EM253 Marketplace: Back to School Retail
Transcript of the audio
July's retail sales figures came out today - The numbers are flat, and that is disappointing news for most retailers including JCPenny, which hoped that summer sales and the first tax rebate checks would pull shoppers into stores. As Marketplace's Sarah Gardner reports, retailers are pinning many of their hopes, now, on the American teenager.
Did you know there are almost 50 million teenagers out there, prowling the malls armed with paychecks from part-time jobs or Mom's wallet? It's a scary thought to some of us, but to retailers, these kids are like honored guests at a banquet.
"They really love to shop. Actually, when asked what the number one cure for boredom is, 27% said shopping." That's Matthew Dakota, deputy editor of Teen Magazine. He's talking about teenage girls, actually. It's been said that teens account for 31% of all the spending at shopping malls. And Dakota figures they'll each spend, on average, 500 bucks on school clothes, accessories, and supplies this season. He says it's not just jeans and sweaters anymore, although there are those -- this year it's jeans riding below the belly-button -- but kids need more than that, he says. Like high-end back-packs since a lot of schools don't do lockers anymore. And duh! You have to have, you know, like, gadgets, you know. "Instant messaging is huge, obviously cell-phones will continue to be huge. Everyone is starting to see cell-phones more as a must have than a perk."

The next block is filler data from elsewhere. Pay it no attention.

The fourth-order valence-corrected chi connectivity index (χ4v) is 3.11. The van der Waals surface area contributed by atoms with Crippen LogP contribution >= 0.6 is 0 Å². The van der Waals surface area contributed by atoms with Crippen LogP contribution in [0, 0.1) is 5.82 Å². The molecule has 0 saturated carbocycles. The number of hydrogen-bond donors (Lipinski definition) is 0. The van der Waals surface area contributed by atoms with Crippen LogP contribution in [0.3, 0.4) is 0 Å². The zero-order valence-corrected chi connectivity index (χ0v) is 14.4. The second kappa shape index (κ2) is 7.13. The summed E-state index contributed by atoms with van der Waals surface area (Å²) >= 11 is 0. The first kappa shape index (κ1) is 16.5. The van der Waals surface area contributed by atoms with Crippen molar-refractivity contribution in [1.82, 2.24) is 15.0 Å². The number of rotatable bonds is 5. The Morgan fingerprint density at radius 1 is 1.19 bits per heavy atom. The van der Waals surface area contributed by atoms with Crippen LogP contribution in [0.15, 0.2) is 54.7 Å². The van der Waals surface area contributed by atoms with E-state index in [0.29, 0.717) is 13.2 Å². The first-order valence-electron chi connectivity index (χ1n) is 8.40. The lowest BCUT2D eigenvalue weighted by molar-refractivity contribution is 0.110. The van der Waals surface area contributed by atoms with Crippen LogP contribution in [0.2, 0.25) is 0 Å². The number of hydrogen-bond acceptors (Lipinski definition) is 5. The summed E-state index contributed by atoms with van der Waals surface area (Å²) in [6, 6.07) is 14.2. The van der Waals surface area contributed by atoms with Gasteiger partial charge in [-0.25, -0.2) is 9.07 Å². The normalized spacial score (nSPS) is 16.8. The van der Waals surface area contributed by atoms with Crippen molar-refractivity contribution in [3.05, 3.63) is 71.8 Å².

Well, maybe that's Teen Magazine's shop-til-you-drop readers, because the National Retail Federation actually expects Americans to cut back on school spending this year. The group is forecasting $457 per household on school clothes and supplies; that's down from $549 last year when the business headlines weren't full of corporate layoffs and other gloomy financial news. That's why retailers are trying their darndest to lure teenagers in with special promotions. JC Penny has one with Seventeen Magazine called "Diva for a Day Sweepstakes." Penny's Tim Lyons: "The idea being that the winner will get the full 'diva' star-treatment for a day: going to a concert, riding in a limo, getting a makeover from a professional, and a shopping spree at JC Penny."
Boston Store, a Milwaukee area department store chain, is going so far as to hire some Backstreet Boys look-alikes to perform at their stores next week. They hope these heartthrobs will put teenage girls into their stores and in the mood to spend. Retailers like Penny's, Wal-Mart, and Target could be the biggest back-to-school winners since cautious consumers are searching for bargains. But in their zest for profits, retailers are finding they've got to be careful not to offend Mom and Dad. Penny's recently had to pull a commercial for some "hipster jeans" that angry parents called "inappropriate," and the clothing chain Wet Seal outraged some moms by peddling skintight playboy t-shirts.
One middle-school principal told the Washington Post recently that teen fashion has become "outrageous." Her school's dress-code must now spell-it-out. No underwear, no cleavage, no midriffs. I'm Sarah Gardner, for Marketplace.